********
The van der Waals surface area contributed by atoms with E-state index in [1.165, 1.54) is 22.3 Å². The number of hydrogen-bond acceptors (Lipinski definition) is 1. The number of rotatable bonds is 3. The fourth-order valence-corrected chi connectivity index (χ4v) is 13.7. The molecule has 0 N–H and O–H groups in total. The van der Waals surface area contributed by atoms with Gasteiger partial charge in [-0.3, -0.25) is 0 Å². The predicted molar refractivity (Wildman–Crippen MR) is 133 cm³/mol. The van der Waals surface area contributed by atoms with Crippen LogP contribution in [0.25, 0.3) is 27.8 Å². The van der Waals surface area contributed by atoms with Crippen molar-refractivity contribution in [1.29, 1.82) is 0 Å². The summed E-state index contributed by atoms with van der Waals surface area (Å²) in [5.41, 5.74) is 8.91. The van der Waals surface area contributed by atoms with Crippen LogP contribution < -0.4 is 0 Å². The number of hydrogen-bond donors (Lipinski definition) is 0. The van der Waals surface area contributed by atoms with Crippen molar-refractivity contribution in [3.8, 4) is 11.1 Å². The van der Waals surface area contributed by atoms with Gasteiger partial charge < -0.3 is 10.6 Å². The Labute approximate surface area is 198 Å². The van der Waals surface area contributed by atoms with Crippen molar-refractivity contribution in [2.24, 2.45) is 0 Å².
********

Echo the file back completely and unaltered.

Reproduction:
The van der Waals surface area contributed by atoms with E-state index in [1.165, 1.54) is 22.3 Å². The number of hydrogen-bond acceptors (Lipinski definition) is 1. The number of rotatable bonds is 3. The fourth-order valence-corrected chi connectivity index (χ4v) is 13.7. The molecule has 0 N–H and O–H groups in total. The van der Waals surface area contributed by atoms with Gasteiger partial charge in [-0.3, -0.25) is 0 Å². The predicted molar refractivity (Wildman–Crippen MR) is 133 cm³/mol. The van der Waals surface area contributed by atoms with Crippen LogP contribution in [0.25, 0.3) is 27.8 Å². The van der Waals surface area contributed by atoms with Crippen molar-refractivity contribution in [1.29, 1.82) is 0 Å². The summed E-state index contributed by atoms with van der Waals surface area (Å²) in [5.41, 5.74) is 8.91. The van der Waals surface area contributed by atoms with Crippen LogP contribution < -0.4 is 0 Å². The number of hydrogen-bond donors (Lipinski definition) is 0. The van der Waals surface area contributed by atoms with Crippen molar-refractivity contribution in [3.8, 4) is 11.1 Å². The van der Waals surface area contributed by atoms with Gasteiger partial charge < -0.3 is 10.6 Å². The Labute approximate surface area is 198 Å². The van der Waals surface area contributed by atoms with Crippen molar-refractivity contribution in [2.24, 2.45) is 0 Å².